The Revans taverna in Syros is just as it should be

The island of Syros, graced with sunshine for some 300 days per year, experiences brief winters and expansive summers.


The island of Syros, graced with sunshine for some 300 days per year, experiences brief winters and expansive summers. Yet, the island’s tourist seasonal window is narrow, prompting most businesses to temporarily shutter – some for an extended hiatus, others solely for the three winter months. Consequently, options for quality leisure activities dwindle among the island’s 30,000 permanent residents. However, this winter, solace was found in a charming taverna named Revans, nestled within the ancient market of Ermoupoli, the island’s main town, beside the local grocery markets, along the thoroughfare linking the port to Miaoulis Square.

Revans, owned by Alexandros Karakechagias, Michalis Golapis and Xanthippi Karagiorga, embodies a contemporary taverna as it should be. If more tavernas were to open nowadays, they should emulate its essence. Tastefully simple, devoid of elaborate decor and modest, yet beautifully integrated into the island market where it resides. The choice of location was deliberate; snug in the heart of Ermoupoli, adjacent to Kostas Prekas’ fine grocery store, diagonally across from a fish market, and a square away from two greengrocers and a bakery, advantages fully utilized in its kitchen.


Operating hours are tailored to cater primarily to the needs of the local market. It opens around 8 a.m., offering coffee and a simple Greek breakfast for early risers and commuters, only closing on Sundays in sync with the island’s store timetable. Throughout the day, besides EighteenScreen Micro Roastery coffee from Piraeus, it serves tsipouro and ouzo, boasting around 20 selections, and around 10 labels of bottled local, regional and Greek wines. Wine is served in tall glasses because tradition dictates it, irrespective of it being a taverna and not a fine-dining restaurant.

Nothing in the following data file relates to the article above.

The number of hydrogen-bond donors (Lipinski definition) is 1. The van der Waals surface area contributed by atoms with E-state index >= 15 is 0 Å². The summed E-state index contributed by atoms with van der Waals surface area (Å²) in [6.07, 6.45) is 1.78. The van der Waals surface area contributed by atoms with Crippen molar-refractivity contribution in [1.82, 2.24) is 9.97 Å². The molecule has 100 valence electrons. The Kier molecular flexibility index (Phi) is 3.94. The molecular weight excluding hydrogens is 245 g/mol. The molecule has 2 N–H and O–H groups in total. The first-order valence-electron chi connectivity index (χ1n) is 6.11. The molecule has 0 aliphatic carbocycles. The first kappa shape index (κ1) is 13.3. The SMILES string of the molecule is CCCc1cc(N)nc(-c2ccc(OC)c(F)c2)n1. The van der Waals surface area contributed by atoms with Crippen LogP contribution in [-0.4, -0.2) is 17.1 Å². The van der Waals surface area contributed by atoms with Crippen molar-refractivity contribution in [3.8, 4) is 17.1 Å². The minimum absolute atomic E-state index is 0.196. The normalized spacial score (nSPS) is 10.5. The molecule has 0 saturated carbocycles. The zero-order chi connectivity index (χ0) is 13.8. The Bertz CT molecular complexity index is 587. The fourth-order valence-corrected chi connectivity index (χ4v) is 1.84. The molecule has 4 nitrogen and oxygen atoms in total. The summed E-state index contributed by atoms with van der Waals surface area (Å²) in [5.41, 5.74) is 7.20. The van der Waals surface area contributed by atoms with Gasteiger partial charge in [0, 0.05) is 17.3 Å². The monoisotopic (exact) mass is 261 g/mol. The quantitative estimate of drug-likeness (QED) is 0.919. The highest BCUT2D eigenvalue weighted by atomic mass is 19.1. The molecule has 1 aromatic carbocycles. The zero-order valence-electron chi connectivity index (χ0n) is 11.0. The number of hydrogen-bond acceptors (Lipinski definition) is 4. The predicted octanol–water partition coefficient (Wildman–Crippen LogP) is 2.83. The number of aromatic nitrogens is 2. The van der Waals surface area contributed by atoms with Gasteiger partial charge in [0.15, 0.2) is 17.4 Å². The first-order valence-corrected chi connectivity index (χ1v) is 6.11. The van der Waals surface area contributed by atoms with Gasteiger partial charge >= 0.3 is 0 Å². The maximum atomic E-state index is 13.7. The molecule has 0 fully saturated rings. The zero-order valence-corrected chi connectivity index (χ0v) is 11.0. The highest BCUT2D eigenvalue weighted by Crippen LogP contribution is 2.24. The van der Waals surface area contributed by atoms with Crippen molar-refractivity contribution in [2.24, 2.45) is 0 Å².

Accompanying the drinks are small plates of meze prepared by Yianna Lassithiotaki in their kitchen. The menu isn’t fixed; it depends on market availability, season, and the chef’s mood. Daily dishes are crafted based on what’s available at the market stalls, offering dishes like saucy meatballs, tangy eggplant, dakos, liver appetizer, crispy lamb, always accompanied by a legume, some cheeses and local cured meats. Their latest obsession is pies; sometimes they make pies with greens and cheese, and other times tomato or Mykonian onion pies. If you happen upon the warm galaktoboureko made by Michalis, you’ll consider yourself fortunate. 


This article originally appeared in Gastronomos, Kathimerini’s monthly food magazine.

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